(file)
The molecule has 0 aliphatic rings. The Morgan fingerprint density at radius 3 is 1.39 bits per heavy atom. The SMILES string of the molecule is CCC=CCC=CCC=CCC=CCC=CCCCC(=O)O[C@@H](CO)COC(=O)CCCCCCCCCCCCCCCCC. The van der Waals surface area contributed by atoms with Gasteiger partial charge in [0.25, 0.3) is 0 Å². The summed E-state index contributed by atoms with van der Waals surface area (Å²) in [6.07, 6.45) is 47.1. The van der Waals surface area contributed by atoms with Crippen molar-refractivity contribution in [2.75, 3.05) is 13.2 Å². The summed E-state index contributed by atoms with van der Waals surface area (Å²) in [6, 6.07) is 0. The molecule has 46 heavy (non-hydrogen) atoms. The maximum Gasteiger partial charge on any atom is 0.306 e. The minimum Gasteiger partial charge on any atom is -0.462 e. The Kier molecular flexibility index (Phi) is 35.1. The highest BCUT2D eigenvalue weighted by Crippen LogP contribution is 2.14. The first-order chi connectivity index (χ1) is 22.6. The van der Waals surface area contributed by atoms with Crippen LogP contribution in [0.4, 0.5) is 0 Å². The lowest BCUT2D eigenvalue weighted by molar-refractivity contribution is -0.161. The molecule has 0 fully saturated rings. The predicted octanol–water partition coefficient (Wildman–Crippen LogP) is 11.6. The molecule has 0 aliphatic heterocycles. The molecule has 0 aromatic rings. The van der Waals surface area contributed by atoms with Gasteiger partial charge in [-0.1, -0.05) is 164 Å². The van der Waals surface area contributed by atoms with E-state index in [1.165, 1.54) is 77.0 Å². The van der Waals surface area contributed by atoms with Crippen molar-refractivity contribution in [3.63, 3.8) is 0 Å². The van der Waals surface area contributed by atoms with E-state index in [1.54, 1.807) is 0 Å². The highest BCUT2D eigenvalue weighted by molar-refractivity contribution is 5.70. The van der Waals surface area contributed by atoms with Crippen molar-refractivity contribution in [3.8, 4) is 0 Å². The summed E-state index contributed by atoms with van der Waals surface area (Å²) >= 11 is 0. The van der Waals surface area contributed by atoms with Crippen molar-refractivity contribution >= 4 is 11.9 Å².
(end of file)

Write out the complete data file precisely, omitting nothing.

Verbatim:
The molecule has 0 aliphatic rings. The Morgan fingerprint density at radius 3 is 1.39 bits per heavy atom. The SMILES string of the molecule is CCC=CCC=CCC=CCC=CCC=CCCCC(=O)O[C@@H](CO)COC(=O)CCCCCCCCCCCCCCCCC. The van der Waals surface area contributed by atoms with Gasteiger partial charge in [0.25, 0.3) is 0 Å². The summed E-state index contributed by atoms with van der Waals surface area (Å²) in [6.07, 6.45) is 47.1. The van der Waals surface area contributed by atoms with Crippen molar-refractivity contribution in [2.75, 3.05) is 13.2 Å². The summed E-state index contributed by atoms with van der Waals surface area (Å²) in [6, 6.07) is 0. The molecule has 46 heavy (non-hydrogen) atoms. The maximum Gasteiger partial charge on any atom is 0.306 e. The minimum Gasteiger partial charge on any atom is -0.462 e. The Kier molecular flexibility index (Phi) is 35.1. The highest BCUT2D eigenvalue weighted by Crippen LogP contribution is 2.14. The first-order chi connectivity index (χ1) is 22.6. The van der Waals surface area contributed by atoms with Crippen LogP contribution in [0.4, 0.5) is 0 Å². The lowest BCUT2D eigenvalue weighted by molar-refractivity contribution is -0.161. The molecule has 0 fully saturated rings. The predicted octanol–water partition coefficient (Wildman–Crippen LogP) is 11.6. The molecule has 0 aliphatic heterocycles. The molecule has 0 aromatic rings. The van der Waals surface area contributed by atoms with Gasteiger partial charge in [-0.1, -0.05) is 164 Å². The van der Waals surface area contributed by atoms with E-state index in [1.165, 1.54) is 77.0 Å². The van der Waals surface area contributed by atoms with Crippen molar-refractivity contribution in [3.63, 3.8) is 0 Å². The van der Waals surface area contributed by atoms with E-state index in [1.54, 1.807) is 0 Å². The highest BCUT2D eigenvalue weighted by molar-refractivity contribution is 5.70. The van der Waals surface area contributed by atoms with Crippen molar-refractivity contribution in [3.8, 4) is 0 Å². The summed E-state index contributed by atoms with van der Waals surface area (Å²) >= 11 is 0. The van der Waals surface area contributed by atoms with Crippen molar-refractivity contribution >= 4 is 11.9 Å².